Scott had no doubt the man was trying to increase the bilge pump’s output, but knew it was a lost cause. The most powerful pump in the world wouldn’t buy more than a few extra minutes before the inevitable. He flicked a switch, activating the external speaker system and spoke into his microphone.

“Ahoy there! Captain Scarlett, this is International Rescue! I’m here to get you off that boat before it goes under. Stand by to receive harness!”

The Captain replied over his own loudhailer, “Yer not here to save me, yer here to save me ship! I won’t be leavin’ her behind!”

Scott could barely keep the incredulity from his reply. Surely the man could see the obvious.

“Your ship is already lost, Captain. International Rescue save lives, we’re not a water craft recovery service.”

Scarlett shouted back, “This ship is my life!”

“I know it feels like that! Believe me, I’m pretty attached to my own craft. But these things can be rebuilt. Lives can’t. Don’t throw yours away!”

There was a long pause, during which Scott became acutely aware that the weather was deteriorating contrary to the forecast conditions.

At last Scarlett replied, “Very well. Throw me a line!”

Scott opened up the winching hatch on the underside of Thunderbird One. In seconds a strong cable and harness were dropping down towards the Halifax. Scott saw Scarlett grab it and begin to strap in.

A wave caught the boat suddenly and tossed it, flinging Scarlett out of the harness before he could secure it. He tumbled through a hatchway, which promptly slammed shut behind him as the vessel stood upright in the water. It would begin a final plunge any moment.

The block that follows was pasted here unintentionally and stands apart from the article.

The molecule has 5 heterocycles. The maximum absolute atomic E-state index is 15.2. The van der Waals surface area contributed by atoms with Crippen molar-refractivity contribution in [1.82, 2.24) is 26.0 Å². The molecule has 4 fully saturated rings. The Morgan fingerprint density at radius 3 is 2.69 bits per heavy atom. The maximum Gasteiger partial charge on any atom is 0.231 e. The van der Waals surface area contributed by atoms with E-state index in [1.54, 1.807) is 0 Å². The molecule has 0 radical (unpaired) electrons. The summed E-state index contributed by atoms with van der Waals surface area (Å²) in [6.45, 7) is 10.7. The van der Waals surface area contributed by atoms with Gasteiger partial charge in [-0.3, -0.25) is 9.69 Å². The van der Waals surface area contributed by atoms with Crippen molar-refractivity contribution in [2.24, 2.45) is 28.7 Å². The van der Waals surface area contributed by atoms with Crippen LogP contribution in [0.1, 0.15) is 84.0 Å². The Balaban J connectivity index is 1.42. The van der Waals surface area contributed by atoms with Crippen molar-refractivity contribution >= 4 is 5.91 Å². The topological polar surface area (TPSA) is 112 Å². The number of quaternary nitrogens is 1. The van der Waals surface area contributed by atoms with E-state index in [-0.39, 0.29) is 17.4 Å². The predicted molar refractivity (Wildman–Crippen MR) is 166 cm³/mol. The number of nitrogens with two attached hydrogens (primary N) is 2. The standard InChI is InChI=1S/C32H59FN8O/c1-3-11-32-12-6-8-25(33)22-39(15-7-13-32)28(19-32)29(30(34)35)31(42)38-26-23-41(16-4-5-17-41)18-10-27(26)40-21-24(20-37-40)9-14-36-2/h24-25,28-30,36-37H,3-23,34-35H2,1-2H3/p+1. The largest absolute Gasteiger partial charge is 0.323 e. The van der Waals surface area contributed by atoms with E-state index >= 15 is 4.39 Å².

“Heck, he must be trapped in there!” Scott exclaimed.

Left with no alternative, he deployed the magnetic grapple and using all his skill to steady his craft, he lined up a shot and fired.

The magnetic cable snapped onto the hatch on the boat and Scott applied reverse thrust.

The hatch resisted briefly and then was torn from its hinges along with part of the framework around it. Scott could make out Scarlett, who managed to haul himself up the steeply angled deck and reach the harness which was once again in position.

When he had secured himself to the line, Scott retracted the cable and Scarlett left the deck of his ship just as it started slipping under the waves. By the time Thunderbird One’s hatch was closed, there was nothing left.

They were halfway back to the mainland when Scarlett broke the silence on the internal communication system from the winch bay.

“I’ve been thinking about what you said. About my ship.” He sighed deeply, “I know you were right.”

Scott replied sympathetically, “I know it seems like you’ve lost a lot right now, but you can rebuild. There will be another ship.”

“And thanks to International Rescue, there will be more adventures. Who knows what’s around the corner? Now I have a chance to find out. Thank you.”

“Don’t mention it.” Scott replied with a smile, “Nice to start a new year with something to look forward to!”


Written by
Andrew Clements

A writer, film maker and self confessed Gerry Anderson fanatic. Free to good home.